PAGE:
Spectrum of opportunistic infections in AIDS cases

A. Singh, I. Bairy, P. G. Shivananda

Research output: Contribution to journalArticle

52 Citations (Scopus)

Abstract

Human Immunodeficiency viruses are the initial causative agents in AIDS, but most of the morbidity and mortality in AIDS cases result from opportunistic infections, Identification of such pathogen is very important for clinicians and health planners to tackle the AIDS epidemic in more effective manner. The present study describes the clinical and laboratory profile of 100 AIDS causes who presented to a referral hospital. Oral candidiasis (59.00%) was found to be the most common opportunistic infection, followed by tuberculosis (56.00%), Cryptosporidium infection (47.00%) and Pneumocystis carinii (7.00%). Presence of oral candidiasis and weight loss is highly predictive of low DC4 count and can be considered as a marker of HIV disease progression. The patients coinfected with HIV and tuberculosis are also on rise. Recognition of dual infection and taking adequate steps to deal with this epidemic is needed. As Cryptosporidium infection was detected in large number, provision of safe drinking water and maintaining good hygiene is important for prevention. Early diagnosis of opportunistic infection and prompt treatment, delays the progression towards AIDS. 91.00% of patients were infected with HIV1 and 4.00% had HIV2 infection and 5.00% were dully infected. 87.00% of patients were males and 13.00% were belonging to 21-40 years of age. Majority of them were belonging to lower socioeconomic status and heterosexual route of transmission was the commonest mode of spread.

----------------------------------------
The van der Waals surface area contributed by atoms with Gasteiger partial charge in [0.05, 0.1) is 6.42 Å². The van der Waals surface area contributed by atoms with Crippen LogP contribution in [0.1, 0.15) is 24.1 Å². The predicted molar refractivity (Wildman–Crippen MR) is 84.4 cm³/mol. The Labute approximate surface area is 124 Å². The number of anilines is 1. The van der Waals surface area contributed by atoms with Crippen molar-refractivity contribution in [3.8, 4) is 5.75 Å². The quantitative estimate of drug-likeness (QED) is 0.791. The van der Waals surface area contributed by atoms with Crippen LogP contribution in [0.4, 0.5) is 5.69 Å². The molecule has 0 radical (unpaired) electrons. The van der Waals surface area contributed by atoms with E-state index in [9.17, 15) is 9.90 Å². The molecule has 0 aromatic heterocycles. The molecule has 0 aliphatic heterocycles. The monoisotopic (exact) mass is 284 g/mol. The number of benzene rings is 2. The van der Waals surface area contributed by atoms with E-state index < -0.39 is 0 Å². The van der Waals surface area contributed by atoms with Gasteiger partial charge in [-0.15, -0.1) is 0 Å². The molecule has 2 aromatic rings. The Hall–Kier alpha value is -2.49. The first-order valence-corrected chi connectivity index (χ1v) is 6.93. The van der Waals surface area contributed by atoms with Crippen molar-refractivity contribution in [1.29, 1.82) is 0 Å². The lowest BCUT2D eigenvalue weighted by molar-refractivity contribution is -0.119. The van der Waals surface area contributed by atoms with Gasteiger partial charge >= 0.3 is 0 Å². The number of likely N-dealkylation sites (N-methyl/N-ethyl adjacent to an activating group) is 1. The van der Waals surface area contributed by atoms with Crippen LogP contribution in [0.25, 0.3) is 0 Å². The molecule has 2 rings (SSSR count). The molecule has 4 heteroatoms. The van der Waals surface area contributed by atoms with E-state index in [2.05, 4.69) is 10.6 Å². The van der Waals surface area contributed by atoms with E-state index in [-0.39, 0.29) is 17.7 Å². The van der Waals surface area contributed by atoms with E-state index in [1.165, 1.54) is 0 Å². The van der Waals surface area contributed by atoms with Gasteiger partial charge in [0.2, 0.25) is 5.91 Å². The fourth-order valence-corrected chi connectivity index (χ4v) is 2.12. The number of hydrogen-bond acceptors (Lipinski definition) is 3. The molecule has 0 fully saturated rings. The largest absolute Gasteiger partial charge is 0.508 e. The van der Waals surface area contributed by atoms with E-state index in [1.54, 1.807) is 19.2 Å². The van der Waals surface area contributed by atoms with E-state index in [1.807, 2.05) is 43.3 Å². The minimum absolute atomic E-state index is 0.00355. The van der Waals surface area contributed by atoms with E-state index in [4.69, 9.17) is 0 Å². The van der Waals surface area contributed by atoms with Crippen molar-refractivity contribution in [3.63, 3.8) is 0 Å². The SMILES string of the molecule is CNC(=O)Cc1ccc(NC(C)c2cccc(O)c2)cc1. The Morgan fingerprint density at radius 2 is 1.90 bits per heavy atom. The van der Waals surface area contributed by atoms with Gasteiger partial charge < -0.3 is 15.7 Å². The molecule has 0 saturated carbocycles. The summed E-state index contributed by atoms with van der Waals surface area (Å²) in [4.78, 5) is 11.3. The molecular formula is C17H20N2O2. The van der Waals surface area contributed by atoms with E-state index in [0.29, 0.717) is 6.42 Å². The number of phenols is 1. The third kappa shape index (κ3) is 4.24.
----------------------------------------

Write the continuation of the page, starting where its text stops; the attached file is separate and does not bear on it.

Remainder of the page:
Original languageEnglish
Pages (from-to)16-21
Number of pages6
JournalIndian Journal of Medical Sciences
Volume57
Issue number1
Publication statusPublished - 01-01-2003

Fingerprint

Opportunistic Infections
Acquired Immunodeficiency Syndrome
Oral Candidiasis
Cryptosporidium
HIV
Tuberculosis
Infection
Pneumocystis Infections
Heterosexuality
Hygiene
Social Class
Drinking Water
Disease Progression
Weight Loss
Early Diagnosis
Referral and Consultation
Morbidity
Mortality
Health

All Science Journal Classification (ASJC) codes

  • Medicine(all)

Cite this

Singh, A. ; Bairy, I. ; Shivananda, P. G. / Spectrum of opportunistic infections in AIDS cases. In: Indian Journal of Medical Sciences. 2003 ; Vol. 57, No. 1. pp. 16-21.
@article{913174fcfc7e416bbe178b7c5c3bf16a,
title = "Spectrum of opportunistic infections in AIDS cases",
abstract = "Human Immunodeficiency viruses are the initial causative agents in AIDS, but most of the morbidity and mortality in AIDS cases result from opportunistic infections, Identification of such pathogen is very important for clinicians and health planners to tackle the AIDS epidemic in more effective manner. The present study describes the clinical and laboratory profile of 100 AIDS causes who presented to a referral hospital. Oral candidiasis (59.00{\%}) was found to be the most common opportunistic infection, followed by tuberculosis (56.00{\%}), Cryptosporidium infection (47.00{\%}) and Pneumocystis carinii (7.00{\%}). Presence of oral candidiasis and weight loss is highly predictive of low DC4 count and can be considered as a marker of HIV disease progression. The patients coinfected with HIV and tuberculosis are also on rise. Recognition of dual infection and taking adequate steps to deal with this epidemic is needed. As Cryptosporidium infection was detected in large number, provision of safe drinking water and maintaining good hygiene is important for prevention. Early diagnosis of opportunistic infection and prompt treatment, delays the progression towards AIDS. 91.00{\%} of patients were infected with HIV1 and 4.00{\%} had HIV2 infection and 5.00{\%} were dully infected. 87.00{\%} of patients were males and 13.00{\%} were belonging to 21-40 years of age. Majority of them were belonging to lower socioeconomic status and heterosexual route of transmission was the commonest mode of spread.",
author = "A. Singh and I. Bairy and Shivananda, {P. G.}",